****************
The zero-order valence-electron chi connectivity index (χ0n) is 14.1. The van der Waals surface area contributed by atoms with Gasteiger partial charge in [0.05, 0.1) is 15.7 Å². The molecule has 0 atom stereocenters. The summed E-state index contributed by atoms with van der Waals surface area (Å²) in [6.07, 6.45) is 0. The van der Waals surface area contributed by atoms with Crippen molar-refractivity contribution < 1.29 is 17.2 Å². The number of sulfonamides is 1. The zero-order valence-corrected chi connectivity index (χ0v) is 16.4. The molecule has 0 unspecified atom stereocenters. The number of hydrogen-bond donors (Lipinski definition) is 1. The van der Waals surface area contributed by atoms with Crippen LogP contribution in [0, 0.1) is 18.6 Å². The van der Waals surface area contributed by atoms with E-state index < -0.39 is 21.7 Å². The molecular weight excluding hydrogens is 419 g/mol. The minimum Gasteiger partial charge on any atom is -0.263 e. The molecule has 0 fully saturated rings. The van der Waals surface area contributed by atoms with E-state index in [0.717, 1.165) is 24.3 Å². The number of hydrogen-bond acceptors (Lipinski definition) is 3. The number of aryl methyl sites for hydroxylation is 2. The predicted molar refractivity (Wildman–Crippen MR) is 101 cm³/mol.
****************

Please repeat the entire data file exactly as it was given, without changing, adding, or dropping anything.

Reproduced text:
The zero-order valence-electron chi connectivity index (χ0n) is 14.1. The van der Waals surface area contributed by atoms with Gasteiger partial charge in [0.05, 0.1) is 15.7 Å². The molecule has 0 atom stereocenters. The summed E-state index contributed by atoms with van der Waals surface area (Å²) in [6.07, 6.45) is 0. The van der Waals surface area contributed by atoms with Crippen molar-refractivity contribution < 1.29 is 17.2 Å². The number of sulfonamides is 1. The zero-order valence-corrected chi connectivity index (χ0v) is 16.4. The molecule has 0 unspecified atom stereocenters. The number of hydrogen-bond donors (Lipinski definition) is 1. The van der Waals surface area contributed by atoms with Crippen LogP contribution in [0, 0.1) is 18.6 Å². The van der Waals surface area contributed by atoms with E-state index < -0.39 is 21.7 Å². The molecular weight excluding hydrogens is 419 g/mol. The minimum Gasteiger partial charge on any atom is -0.263 e. The molecule has 0 fully saturated rings. The van der Waals surface area contributed by atoms with E-state index in [0.717, 1.165) is 24.3 Å². The number of hydrogen-bond acceptors (Lipinski definition) is 3. The number of aryl methyl sites for hydroxylation is 2. The predicted molar refractivity (Wildman–Crippen MR) is 101 cm³/mol.